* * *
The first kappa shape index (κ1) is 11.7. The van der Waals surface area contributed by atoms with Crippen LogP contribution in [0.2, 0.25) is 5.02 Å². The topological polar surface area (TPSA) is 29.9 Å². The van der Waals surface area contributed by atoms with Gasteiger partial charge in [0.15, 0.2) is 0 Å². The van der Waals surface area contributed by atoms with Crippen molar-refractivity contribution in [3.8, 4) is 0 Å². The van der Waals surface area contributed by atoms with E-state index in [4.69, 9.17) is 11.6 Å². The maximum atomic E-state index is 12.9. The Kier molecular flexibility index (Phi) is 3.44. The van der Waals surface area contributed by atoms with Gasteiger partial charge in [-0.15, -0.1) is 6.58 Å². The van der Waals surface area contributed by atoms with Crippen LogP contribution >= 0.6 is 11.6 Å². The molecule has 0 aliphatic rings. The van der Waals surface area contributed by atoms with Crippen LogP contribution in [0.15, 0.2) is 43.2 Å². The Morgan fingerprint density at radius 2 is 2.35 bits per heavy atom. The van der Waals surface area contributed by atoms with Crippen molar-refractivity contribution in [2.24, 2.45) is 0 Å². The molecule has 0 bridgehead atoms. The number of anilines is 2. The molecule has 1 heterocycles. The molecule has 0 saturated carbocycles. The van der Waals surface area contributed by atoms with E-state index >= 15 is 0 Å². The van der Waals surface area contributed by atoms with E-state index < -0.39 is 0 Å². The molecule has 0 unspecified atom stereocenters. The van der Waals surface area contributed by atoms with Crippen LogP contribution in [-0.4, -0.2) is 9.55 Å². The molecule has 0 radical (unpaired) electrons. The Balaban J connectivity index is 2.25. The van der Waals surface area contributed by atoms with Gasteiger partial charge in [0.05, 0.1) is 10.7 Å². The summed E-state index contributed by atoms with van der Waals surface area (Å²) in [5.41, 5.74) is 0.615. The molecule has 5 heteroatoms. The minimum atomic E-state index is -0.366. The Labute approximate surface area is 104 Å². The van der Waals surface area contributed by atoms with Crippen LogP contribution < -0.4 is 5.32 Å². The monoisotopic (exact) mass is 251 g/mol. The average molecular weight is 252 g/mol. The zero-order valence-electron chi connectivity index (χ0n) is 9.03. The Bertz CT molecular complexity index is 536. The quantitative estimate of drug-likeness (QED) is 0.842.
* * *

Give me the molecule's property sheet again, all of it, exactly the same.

The first kappa shape index (κ1) is 11.7. The van der Waals surface area contributed by atoms with Crippen LogP contribution in [0.2, 0.25) is 5.02 Å². The topological polar surface area (TPSA) is 29.9 Å². The van der Waals surface area contributed by atoms with Gasteiger partial charge in [0.15, 0.2) is 0 Å². The van der Waals surface area contributed by atoms with Crippen molar-refractivity contribution in [3.8, 4) is 0 Å². The van der Waals surface area contributed by atoms with E-state index in [4.69, 9.17) is 11.6 Å². The maximum atomic E-state index is 12.9. The Kier molecular flexibility index (Phi) is 3.44. The van der Waals surface area contributed by atoms with Gasteiger partial charge in [-0.15, -0.1) is 6.58 Å². The van der Waals surface area contributed by atoms with Crippen LogP contribution >= 0.6 is 11.6 Å². The molecule has 0 aliphatic rings. The van der Waals surface area contributed by atoms with Crippen LogP contribution in [0.15, 0.2) is 43.2 Å². The Morgan fingerprint density at radius 2 is 2.35 bits per heavy atom. The van der Waals surface area contributed by atoms with Crippen molar-refractivity contribution in [2.24, 2.45) is 0 Å². The molecule has 0 bridgehead atoms. The number of anilines is 2. The molecule has 1 heterocycles. The molecule has 0 saturated carbocycles. The van der Waals surface area contributed by atoms with E-state index >= 15 is 0 Å². The van der Waals surface area contributed by atoms with E-state index < -0.39 is 0 Å². The molecule has 0 unspecified atom stereocenters. The van der Waals surface area contributed by atoms with Crippen LogP contribution in [-0.4, -0.2) is 9.55 Å². The molecule has 0 radical (unpaired) electrons. The Balaban J connectivity index is 2.25. The van der Waals surface area contributed by atoms with Gasteiger partial charge in [0.05, 0.1) is 10.7 Å². The summed E-state index contributed by atoms with van der Waals surface area (Å²) in [5.41, 5.74) is 0.615. The molecule has 5 heteroatoms. The minimum atomic E-state index is -0.366. The Labute approximate surface area is 104 Å². The van der Waals surface area contributed by atoms with Crippen LogP contribution < -0.4 is 5.32 Å². The monoisotopic (exact) mass is 251 g/mol. The average molecular weight is 252 g/mol. The zero-order valence-electron chi connectivity index (χ0n) is 9.03. The Bertz CT molecular complexity index is 536. The quantitative estimate of drug-likeness (QED) is 0.842.